Smallholder tillage farmers in developing countries are among the biggest beneficiaries of agricultural biotechnology, according to a report released this week by the UK-based agri consultancy service PG Economics.
The work highlights the continued gains in yield and producer income, as well as reductions in pesticide use and greenhouse gas emissions, due to increasing adoption of genetically-modified (GM) technologies by farmers around the world.
“The positive findings were fully anticipated by all of us who follow biotechnology issues,” said the US Grain Council’s Dean Taylor.
“We see the benefits on our own farms. Whether you are growing corn in Iowa, cotton in India, soybeans in Brazil or canola in Canada, the on-farm results speak for themselves. Farmers understand the benefits. But getting the word out to the public continues to be a challenge.”
The report noted that global plantings of the four leading GM crops (maize, soybeans, cotton and oilseed rape) continued to grow in 2013 to a record 168.5m hectares. That’s an area larger than all U.S. crop land combined.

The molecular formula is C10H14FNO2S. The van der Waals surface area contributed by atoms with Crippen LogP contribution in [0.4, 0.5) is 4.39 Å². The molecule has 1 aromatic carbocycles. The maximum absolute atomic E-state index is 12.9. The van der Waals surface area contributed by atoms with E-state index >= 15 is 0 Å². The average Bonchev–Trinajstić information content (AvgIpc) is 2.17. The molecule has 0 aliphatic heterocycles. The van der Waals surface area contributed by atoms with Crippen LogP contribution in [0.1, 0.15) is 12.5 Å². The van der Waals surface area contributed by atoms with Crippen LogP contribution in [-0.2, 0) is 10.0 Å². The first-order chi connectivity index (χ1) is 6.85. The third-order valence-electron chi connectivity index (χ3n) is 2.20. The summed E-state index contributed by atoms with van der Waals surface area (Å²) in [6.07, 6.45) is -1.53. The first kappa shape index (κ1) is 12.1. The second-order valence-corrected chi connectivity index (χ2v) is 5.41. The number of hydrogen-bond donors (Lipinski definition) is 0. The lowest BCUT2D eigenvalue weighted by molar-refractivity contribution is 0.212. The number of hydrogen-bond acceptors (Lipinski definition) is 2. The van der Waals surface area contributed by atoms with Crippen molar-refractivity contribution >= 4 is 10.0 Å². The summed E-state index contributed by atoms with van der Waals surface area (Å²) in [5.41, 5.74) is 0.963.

Analysis contained within the report confirms that the net economic benefit of crop biotechnology at the farm level in 2013 was $20.5 billion. This figure was divided almost equally between farmers in developed and developing countries.
The report also documented major environmental benefits from biotechnology, including 2013 reductions in pesticide use of 550 million kilos. This is equivalent to removing 12.4 million cars from the road. It also points to GM technology helping farmers grow more with less. The increased yield from biotechnology in the four leading GM crops in 2013 would have required an increase in land planted to non-GMO crops equivalent to 32% of the total cereal growing area in the European Union.